• Are service provider employees that have access to your data vetted and are they bound by Codes of Ethics and non-disclosure agreements?
  • Is your company’s data stored completely separately from that of other clients’ data and if not, what protections are in place to ensure data privacy?
  • Is the solution (and provider) compliant with the latest international data privacy regulations such as the EU’s General Data Protection Regulations or Canada’s PIPEDA?
  • Will the service level (uptime) meet the needs of your business and does the provider have a software service level agreement (SLA) for review by your legal team?
  • Has the database been designed for scalability?
  • Does the provider have – and can they readily provide copies of – their own data security policies and procedures including:
    1. Antivirus Policy Code of Ethics
    2. Cross Border Personal Data Transfer Procedure
    3. Data Protection Policy;
    4. Data Protection and Audit Polity
    5. Data Subject Access Request Procedure
    6. Employee Code of Conduct
    7. IT Disaster Recovery and Service Continuity Plan Security Incident Response Procedures
    8. Media Sanitation & Destruction Policy

2. Your Data Collection Requirements

Ok, so let’s assume the solution being evaluated meets the data accessibility, privacy and security requirements of your discerning IT department. Now, do the data collection capabilities meet the needs of your users – throughout your business?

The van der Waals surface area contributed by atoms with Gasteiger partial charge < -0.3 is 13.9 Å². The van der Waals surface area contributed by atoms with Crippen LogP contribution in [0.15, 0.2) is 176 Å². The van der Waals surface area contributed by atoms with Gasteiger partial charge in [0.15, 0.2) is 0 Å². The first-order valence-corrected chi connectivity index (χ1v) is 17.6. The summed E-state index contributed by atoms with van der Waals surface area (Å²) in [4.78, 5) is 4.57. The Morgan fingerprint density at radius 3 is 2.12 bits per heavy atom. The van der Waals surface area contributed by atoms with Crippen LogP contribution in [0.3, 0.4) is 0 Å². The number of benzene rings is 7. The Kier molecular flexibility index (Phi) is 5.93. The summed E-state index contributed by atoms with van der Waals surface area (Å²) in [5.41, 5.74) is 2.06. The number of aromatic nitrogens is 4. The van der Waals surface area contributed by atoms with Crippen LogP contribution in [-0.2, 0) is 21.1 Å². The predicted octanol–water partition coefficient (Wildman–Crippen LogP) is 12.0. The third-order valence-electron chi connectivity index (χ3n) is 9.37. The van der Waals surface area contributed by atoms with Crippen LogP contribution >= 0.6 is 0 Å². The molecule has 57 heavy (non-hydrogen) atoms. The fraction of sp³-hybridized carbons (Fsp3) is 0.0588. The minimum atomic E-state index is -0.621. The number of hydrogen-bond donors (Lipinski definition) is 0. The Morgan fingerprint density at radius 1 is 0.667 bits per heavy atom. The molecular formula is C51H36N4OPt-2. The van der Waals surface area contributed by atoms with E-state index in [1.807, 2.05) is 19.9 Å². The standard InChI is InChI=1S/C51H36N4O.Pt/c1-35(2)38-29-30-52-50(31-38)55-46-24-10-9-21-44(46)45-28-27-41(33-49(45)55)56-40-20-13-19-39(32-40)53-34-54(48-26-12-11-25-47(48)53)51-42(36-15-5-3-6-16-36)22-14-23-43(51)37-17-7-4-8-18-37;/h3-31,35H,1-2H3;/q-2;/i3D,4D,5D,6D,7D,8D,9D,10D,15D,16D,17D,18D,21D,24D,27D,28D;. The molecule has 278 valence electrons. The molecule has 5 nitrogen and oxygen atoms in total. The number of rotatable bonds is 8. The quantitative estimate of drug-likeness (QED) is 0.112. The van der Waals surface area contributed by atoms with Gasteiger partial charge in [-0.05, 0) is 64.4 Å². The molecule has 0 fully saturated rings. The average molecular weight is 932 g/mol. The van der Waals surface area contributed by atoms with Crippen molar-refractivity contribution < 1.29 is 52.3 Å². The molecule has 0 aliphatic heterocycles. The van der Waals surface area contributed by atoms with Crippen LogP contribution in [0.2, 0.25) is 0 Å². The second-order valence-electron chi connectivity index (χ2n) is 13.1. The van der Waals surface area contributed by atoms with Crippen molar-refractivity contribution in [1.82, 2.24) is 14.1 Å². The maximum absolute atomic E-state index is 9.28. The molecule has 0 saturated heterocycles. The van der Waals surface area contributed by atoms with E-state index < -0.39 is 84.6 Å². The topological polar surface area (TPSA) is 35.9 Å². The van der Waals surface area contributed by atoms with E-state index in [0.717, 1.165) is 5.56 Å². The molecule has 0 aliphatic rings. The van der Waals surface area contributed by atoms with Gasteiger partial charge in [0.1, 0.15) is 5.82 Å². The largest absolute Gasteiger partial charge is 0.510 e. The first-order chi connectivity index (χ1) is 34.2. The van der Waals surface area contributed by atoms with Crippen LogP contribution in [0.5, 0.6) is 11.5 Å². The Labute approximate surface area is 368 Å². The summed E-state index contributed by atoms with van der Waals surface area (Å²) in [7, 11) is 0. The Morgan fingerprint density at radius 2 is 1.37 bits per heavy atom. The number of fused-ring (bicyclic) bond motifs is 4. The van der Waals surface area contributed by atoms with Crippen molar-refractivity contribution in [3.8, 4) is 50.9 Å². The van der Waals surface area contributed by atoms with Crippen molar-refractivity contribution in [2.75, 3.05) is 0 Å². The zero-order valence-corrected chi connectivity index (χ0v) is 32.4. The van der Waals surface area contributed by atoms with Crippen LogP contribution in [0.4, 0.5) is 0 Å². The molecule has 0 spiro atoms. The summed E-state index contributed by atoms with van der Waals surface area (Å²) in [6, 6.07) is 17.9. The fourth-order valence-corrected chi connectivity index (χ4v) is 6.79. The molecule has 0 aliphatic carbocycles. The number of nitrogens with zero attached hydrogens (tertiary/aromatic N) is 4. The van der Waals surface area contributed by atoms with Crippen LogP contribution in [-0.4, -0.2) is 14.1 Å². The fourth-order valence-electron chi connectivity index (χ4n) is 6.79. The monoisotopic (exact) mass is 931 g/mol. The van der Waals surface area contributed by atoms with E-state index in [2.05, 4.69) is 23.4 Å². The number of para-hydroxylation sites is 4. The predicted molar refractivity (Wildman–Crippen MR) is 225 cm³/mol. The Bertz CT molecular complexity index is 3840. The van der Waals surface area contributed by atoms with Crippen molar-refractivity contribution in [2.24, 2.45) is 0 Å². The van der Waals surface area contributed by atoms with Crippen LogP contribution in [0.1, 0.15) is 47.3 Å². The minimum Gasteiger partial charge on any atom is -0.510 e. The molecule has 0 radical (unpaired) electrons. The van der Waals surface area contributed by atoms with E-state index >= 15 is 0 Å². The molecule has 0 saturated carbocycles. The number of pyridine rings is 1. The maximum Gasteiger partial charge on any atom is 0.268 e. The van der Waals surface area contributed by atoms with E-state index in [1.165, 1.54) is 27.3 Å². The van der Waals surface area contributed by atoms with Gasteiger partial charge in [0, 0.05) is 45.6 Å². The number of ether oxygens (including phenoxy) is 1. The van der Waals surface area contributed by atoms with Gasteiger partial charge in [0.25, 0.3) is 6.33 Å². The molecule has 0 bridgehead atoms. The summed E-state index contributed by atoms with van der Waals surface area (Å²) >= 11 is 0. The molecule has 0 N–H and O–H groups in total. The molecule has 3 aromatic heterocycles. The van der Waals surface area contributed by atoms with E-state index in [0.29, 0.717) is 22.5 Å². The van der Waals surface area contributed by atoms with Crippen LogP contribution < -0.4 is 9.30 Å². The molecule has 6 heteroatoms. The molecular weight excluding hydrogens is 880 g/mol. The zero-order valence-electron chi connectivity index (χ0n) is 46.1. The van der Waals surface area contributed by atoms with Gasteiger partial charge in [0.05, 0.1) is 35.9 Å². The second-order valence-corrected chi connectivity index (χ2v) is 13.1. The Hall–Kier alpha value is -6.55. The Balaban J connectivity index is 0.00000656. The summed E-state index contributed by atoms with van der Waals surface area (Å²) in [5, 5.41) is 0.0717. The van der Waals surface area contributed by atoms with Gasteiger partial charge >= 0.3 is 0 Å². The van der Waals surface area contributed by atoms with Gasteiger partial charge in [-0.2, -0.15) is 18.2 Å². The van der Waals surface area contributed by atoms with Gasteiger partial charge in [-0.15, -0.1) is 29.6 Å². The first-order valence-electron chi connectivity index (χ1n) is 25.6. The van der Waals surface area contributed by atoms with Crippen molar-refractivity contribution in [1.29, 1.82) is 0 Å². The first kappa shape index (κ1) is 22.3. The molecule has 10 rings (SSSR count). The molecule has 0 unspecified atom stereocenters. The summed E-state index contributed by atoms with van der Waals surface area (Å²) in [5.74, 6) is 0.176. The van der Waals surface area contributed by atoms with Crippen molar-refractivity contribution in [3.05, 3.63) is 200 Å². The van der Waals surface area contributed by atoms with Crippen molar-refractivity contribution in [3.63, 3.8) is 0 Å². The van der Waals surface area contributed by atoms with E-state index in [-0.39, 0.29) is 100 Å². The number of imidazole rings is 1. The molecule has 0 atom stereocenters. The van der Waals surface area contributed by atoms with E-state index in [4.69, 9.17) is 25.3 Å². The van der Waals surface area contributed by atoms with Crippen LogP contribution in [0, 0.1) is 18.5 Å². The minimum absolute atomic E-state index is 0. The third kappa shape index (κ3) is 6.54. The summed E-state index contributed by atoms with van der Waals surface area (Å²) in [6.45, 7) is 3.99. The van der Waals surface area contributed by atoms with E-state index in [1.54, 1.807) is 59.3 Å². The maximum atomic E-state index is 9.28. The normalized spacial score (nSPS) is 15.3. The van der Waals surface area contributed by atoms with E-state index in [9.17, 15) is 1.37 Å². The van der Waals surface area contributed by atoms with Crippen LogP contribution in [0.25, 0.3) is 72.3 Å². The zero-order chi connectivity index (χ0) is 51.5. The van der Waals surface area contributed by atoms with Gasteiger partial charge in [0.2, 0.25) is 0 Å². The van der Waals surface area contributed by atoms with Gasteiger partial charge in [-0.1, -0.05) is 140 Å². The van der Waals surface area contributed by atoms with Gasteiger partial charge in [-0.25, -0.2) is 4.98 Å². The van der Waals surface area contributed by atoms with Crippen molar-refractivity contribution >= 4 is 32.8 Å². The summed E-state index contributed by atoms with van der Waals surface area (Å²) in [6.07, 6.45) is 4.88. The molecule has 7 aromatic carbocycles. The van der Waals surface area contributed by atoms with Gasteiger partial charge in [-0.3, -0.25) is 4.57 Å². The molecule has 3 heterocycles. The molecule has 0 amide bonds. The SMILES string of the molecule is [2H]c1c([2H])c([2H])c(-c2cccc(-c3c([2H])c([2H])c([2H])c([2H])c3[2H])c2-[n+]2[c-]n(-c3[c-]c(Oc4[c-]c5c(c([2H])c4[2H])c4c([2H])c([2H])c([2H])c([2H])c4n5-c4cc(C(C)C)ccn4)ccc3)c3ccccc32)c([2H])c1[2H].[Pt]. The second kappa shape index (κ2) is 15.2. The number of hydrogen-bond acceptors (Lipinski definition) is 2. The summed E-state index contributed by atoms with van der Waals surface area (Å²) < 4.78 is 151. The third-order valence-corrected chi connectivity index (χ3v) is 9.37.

The larger a business, the more likely they are multinational, multilingual and – by nature – diverse. Similarly, the larger a business, the more likely there will be a need for multiple data input options (e.g. browser, app, paper) to meet differing needs, constraints or limitations across your business and its user base.

Remember, some users may not have a company cell phone or device they can use for work. Some users may have connectivity issues (e.g. poor or no cell coverage, no Wi-Fi connectivity, limited or no internet access). Some users may face safety or security constraints (i.e. can’t use cell phones due to risk of explosion, cleanrooms, etc.).

As such, an enterprise-level solution (especially one for activities like field audits and mobile inspections) should provide for as many data input options as needed to meet the constraints/limitations of your business and all users needing to collect, manage and report data.

Some things to consider about data collection and entry:

  • Does the solution provide for all the data collection needs of your users?
  • Do all users have smartphones or devices (and are they willing/able to use them for work-related activities) and if not, what other data collection options are available?